Despite massive investments in the AIBP, India’s canal irrigation is decelerating -- 3 million hectares of canal-irrigated areas have been lost since 1991 and this does not augur well for insulating the country from drought, Economic & Political Weekly reported in September 12, 2009. “The best thing we can do with our surface storages is to maximise their use for groundwater banking by spreading the water over as large an area as possible,” it noted.

“Canal management needs to be improved. Many states have not hired irrigation engineers in almost three decades,” Tushaar Shah, economist and public policy specialist, told IndiaSpend in an interview in May, 2018. “Resources must be allocated for the management of dams and canals. Large irrigation systems in Punjab and Gujarat are running without such measures.”

Irrigation potential created and utilised -- missed targets

During the decade audited, the irrigation potential created -- total area that can be irrigated by a fully utilised project -- was nearly 5.8 million ha, falling short of target by by 2.7 million ha or 32%.

The overall target for 115 major to medium projects (three were “deferred”) was 8.5 million hectares of irrigation-- the size of the United Arab Emirates. Only 23% of these achieved full irrigation potential. Among 85 ongoing projects, only 63% achieved their full irrigation potential.

Source: Comptroller And Auditor General Of India (Report No 22, 2018)

In minor schemes, 39% irrigation potential was achieved against a target of 0.15 million hectares. The report cited “delayed execution of work, subsequent changes in the scope and design of the projects, commencement of work without ensuring fulfilment of essential pre-requisites such as land acquisition, delay in obtaining of clearances and non/delay in provision of rehabilitation and resettlement measures”, as reasons for missed targets.

‘Delayed payments, fraudulence and diversion of funds’

Nine states accounted for about 75% of projects covered under AIBP--Maharashtra (48); Madhya Pradesh (19); Karnataka (17); Telangana (13); Jammu and Kashmir (13); Andhra Pradesh (12); Odisha (11); Uttar Pradesh (nine) and Jharkhand (eight).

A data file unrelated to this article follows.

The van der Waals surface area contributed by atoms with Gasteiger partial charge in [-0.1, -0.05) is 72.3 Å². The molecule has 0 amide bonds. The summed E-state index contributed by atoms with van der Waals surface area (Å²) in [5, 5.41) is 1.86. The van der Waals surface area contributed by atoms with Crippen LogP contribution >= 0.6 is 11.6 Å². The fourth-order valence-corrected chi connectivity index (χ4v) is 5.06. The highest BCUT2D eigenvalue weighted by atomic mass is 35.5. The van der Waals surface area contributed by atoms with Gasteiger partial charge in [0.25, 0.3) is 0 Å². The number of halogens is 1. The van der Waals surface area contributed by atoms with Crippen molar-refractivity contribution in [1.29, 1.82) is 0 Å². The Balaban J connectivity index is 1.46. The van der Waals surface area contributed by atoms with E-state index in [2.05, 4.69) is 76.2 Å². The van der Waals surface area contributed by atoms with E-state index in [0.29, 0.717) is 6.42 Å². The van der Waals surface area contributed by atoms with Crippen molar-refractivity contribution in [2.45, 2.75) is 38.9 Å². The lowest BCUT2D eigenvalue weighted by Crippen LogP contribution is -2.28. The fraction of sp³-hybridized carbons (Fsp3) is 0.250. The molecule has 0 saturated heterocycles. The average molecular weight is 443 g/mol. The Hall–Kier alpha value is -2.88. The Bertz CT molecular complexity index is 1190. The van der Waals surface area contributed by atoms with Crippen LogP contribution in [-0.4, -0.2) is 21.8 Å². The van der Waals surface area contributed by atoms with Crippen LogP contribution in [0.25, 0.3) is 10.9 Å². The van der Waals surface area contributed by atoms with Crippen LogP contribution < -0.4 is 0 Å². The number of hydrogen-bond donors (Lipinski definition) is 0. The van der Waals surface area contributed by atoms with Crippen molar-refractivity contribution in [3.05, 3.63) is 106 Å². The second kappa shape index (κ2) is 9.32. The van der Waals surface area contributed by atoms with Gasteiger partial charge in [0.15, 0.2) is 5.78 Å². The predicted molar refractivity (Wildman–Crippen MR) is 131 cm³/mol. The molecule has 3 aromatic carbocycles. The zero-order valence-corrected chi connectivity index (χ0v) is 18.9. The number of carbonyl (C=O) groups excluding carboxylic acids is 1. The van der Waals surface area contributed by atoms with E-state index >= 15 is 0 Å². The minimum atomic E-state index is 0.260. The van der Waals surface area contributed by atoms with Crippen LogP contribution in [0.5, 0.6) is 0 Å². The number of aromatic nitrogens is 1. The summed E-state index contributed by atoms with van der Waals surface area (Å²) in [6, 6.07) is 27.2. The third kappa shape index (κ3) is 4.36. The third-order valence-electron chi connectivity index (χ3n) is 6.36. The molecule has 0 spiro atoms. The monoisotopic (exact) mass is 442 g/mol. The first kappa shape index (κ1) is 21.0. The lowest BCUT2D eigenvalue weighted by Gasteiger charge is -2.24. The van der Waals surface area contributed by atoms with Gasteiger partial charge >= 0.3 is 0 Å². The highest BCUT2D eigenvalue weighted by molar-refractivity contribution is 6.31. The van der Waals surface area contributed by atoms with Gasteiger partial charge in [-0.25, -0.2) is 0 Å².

Although central assistance provided to states for the programme during the period was Rs 41,143 crore (including Rs 2,421 crore as loan from NABARD in 2016-17), there were delays in release of central assistance to states between 2008-09 to 2016-17, the report noted.

The ministry released Rs 5,717.23 crore for 53 big projects in 16 states, 30% of the total release of funds to these projects, “at the very end of the FY, i.e. in the month of March”, the report noted. “In addition, in 11 instances pertaining to the years 2008-09 and 2009-10, funds amounting to Rs 1,030.41 crore were released after the close of the FY.”

The ministry accepted that late releases of funds were due to late submission of proposals and defects in the proposals submitted by the state governments, the report noted.

There was a diversion of funds, the report said, amounting to nearly Rs 1,579 crore in 13 states. This indicated “inadequate financial discipline, control and monitoring on expenditure by pay and accounting authorities”, the audit said. Cases of fraudulent and suspected fraudulent payments in four states-- Assam, Karnataka, Nagaland, Uttar Pradesh--amounted to Rs 7.6 crore.

In 18 large to medium projects in seven states and minor ones schemes in two states, nearly Rs 1,113 crore were parked in different bank accounts and personal deposit accounts, the report noted. This had the impact of inflating project expenditure and also led to idling of funds, it added.

(Paliath is an analyst with IndiaSpend.)